A complete guide to dachshund dogs
Learn About Housebreaking, Training, Barking, Biting, Grooming & Diet.
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The dachshund and miniature dachshund both have a unique and easily recognizable elongated body. Developed as hunters, these dogs have outstanding scent-tracking and chase capabilities and display strong personalities and independent thinking.
Height: The dachshund and mini dachshund are often described as "half a dog high and a dog and a half long." A standard dachshund dog will top out at about 10 to 12 inches, and a miniature dachshund will be, on average, 2 to 4 inches shorter.
Weight: A regular dachshund dog should top out at about 32 pounds. The mini dachshund rarely weighs more than 12 pounds.
Coat: Both the mini dachshund and its full-sized cousin are bred with three types of coat: smooth, wire-haired and long-haired. Their fur comes in a complete range of patterns and colors, including everything from white and lemon to black, dark chocolate and mahogany.
Ears and Eyes: This breed has medium-sized, round eyes that are, without exception, very dark in color. Dachshund breeder standards dictate that these dogs have rounded ears that are set close to the top of their heads.
Tail: A dachshund puppy should have a narrow, tapered, medium-sized tail set in continuation with its spine.
These dogs are courageous, outgoing and buoyant. Playful and fun-loving, they have strong hunting instincts and are well-known for chasing just about anything they can once they're unleashed. In this regard, they're much like the Welsh corgi and beagle.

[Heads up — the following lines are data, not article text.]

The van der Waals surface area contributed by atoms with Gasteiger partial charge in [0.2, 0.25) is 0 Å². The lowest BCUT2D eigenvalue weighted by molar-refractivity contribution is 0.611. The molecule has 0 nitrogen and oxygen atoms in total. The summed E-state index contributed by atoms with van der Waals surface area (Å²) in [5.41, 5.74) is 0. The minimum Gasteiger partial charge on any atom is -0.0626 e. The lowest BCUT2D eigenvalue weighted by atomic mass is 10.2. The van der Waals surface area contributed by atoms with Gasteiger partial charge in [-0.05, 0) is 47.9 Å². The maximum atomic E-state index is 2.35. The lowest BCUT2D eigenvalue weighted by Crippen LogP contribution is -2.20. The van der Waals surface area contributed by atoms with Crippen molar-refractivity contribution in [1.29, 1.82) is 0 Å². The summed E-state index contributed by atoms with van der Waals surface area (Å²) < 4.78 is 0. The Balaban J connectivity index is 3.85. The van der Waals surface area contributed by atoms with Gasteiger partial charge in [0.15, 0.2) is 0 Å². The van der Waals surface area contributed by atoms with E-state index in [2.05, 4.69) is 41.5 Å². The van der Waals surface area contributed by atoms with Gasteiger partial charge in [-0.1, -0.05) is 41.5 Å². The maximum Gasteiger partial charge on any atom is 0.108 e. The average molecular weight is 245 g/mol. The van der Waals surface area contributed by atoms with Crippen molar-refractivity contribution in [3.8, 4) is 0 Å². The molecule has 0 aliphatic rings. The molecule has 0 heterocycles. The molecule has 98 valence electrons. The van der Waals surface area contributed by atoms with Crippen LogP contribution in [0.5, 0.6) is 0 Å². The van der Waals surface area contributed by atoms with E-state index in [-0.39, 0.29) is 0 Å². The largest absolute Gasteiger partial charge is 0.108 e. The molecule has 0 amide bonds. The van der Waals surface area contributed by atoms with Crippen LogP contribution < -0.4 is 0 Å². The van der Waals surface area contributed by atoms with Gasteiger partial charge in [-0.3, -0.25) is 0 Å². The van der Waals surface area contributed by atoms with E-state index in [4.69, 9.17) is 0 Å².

AKC Group: Hound
Training: Dachshunds are notoriously stubborn, independent and difficult to housebreak since they'd rather go to the bathroom on the rug than go outdoors in the winter, even though they know better. Positive reinforcement strategies tend to work best. Talk to a dachshund breeder for professional training recommendations.
Ideal Environment: As a member of the hound group, the daschund has natural hunting instincts and thrives in the outdoors. They're best off living somewhere they can run, hunt and play with little restriction.
Health and Care
Feeding: Some dachshunds display a sedentary nature, and proper dog nutrition must be carefully observed to prevent weight gain.
Grooming: A dachshund dog with smooth hair requires little grooming, though its wire-haired and long-haired cousins both require regular brushing and coat care, generally on a weekly basis.
Exercise: Miniature dachshund puppies and their regular-sized counterparts have a high energy level, which may abate as the dog matures. For the most part, though, this breed enjoys exercise and requires, at minimum, a daily walk.
Health Problems: A dachshund breeder will generally warn prospective owners that these dogs are prone to spinal problems due to their elongated bodies. Ear infections are also common, and owners need to clean their dog's ears regularly to minimize risk. Weight gain can also lead to canine arthritis and canine diabetes.
Average Lifespan: These dogs enjoy a relatively long life of 12 to 15 years.
Adopt a Dachshund from a Dachshund Rescue Center
Check local dachshund rescue facilities for an affordable and socially conscious way to adopt a dachshund. These centers help abused dogs find loving homes, and it's possible to save a significant amount of money rather than paying the $300 to $500 breeders generally charge for dachshund puppies.
One cost-cutting measure to be avoided is purchasing a pet through a puppy mill. These farms disregard both the health and safety of their animals.